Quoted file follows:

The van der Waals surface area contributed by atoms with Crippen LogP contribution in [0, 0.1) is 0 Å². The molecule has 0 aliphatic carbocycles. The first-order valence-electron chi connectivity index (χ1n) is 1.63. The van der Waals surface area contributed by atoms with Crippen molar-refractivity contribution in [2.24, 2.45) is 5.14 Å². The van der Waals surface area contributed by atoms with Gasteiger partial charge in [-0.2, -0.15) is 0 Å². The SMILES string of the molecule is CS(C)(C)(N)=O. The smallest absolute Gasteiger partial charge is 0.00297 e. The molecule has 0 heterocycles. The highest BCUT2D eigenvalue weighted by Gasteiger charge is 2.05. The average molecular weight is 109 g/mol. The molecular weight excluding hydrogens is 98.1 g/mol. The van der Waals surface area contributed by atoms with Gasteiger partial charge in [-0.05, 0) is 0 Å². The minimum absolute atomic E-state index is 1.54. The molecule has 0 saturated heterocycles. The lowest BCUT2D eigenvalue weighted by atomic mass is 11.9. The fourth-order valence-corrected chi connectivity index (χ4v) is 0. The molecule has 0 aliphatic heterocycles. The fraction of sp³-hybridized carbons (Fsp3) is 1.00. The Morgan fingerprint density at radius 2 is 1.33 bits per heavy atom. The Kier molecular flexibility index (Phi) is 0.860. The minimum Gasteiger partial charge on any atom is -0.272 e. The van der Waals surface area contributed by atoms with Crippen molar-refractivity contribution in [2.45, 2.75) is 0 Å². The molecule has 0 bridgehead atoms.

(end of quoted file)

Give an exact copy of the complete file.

The van der Waals surface area contributed by atoms with Crippen LogP contribution in [0, 0.1) is 0 Å². The molecule has 0 aliphatic carbocycles. The first-order valence-electron chi connectivity index (χ1n) is 1.63. The van der Waals surface area contributed by atoms with Crippen molar-refractivity contribution in [2.24, 2.45) is 5.14 Å². The van der Waals surface area contributed by atoms with Gasteiger partial charge in [-0.2, -0.15) is 0 Å². The SMILES string of the molecule is CS(C)(C)(N)=O. The smallest absolute Gasteiger partial charge is 0.00297 e. The molecule has 0 heterocycles. The highest BCUT2D eigenvalue weighted by Gasteiger charge is 2.05. The average molecular weight is 109 g/mol. The molecular weight excluding hydrogens is 98.1 g/mol. The van der Waals surface area contributed by atoms with Gasteiger partial charge in [-0.05, 0) is 0 Å². The minimum absolute atomic E-state index is 1.54. The molecule has 0 saturated heterocycles. The lowest BCUT2D eigenvalue weighted by atomic mass is 11.9. The fourth-order valence-corrected chi connectivity index (χ4v) is 0. The molecule has 0 aliphatic heterocycles. The fraction of sp³-hybridized carbons (Fsp3) is 1.00. The Morgan fingerprint density at radius 2 is 1.33 bits per heavy atom. The Kier molecular flexibility index (Phi) is 0.860. The minimum Gasteiger partial charge on any atom is -0.272 e. The van der Waals surface area contributed by atoms with Crippen molar-refractivity contribution in [2.45, 2.75) is 0 Å². The molecule has 0 bridgehead atoms.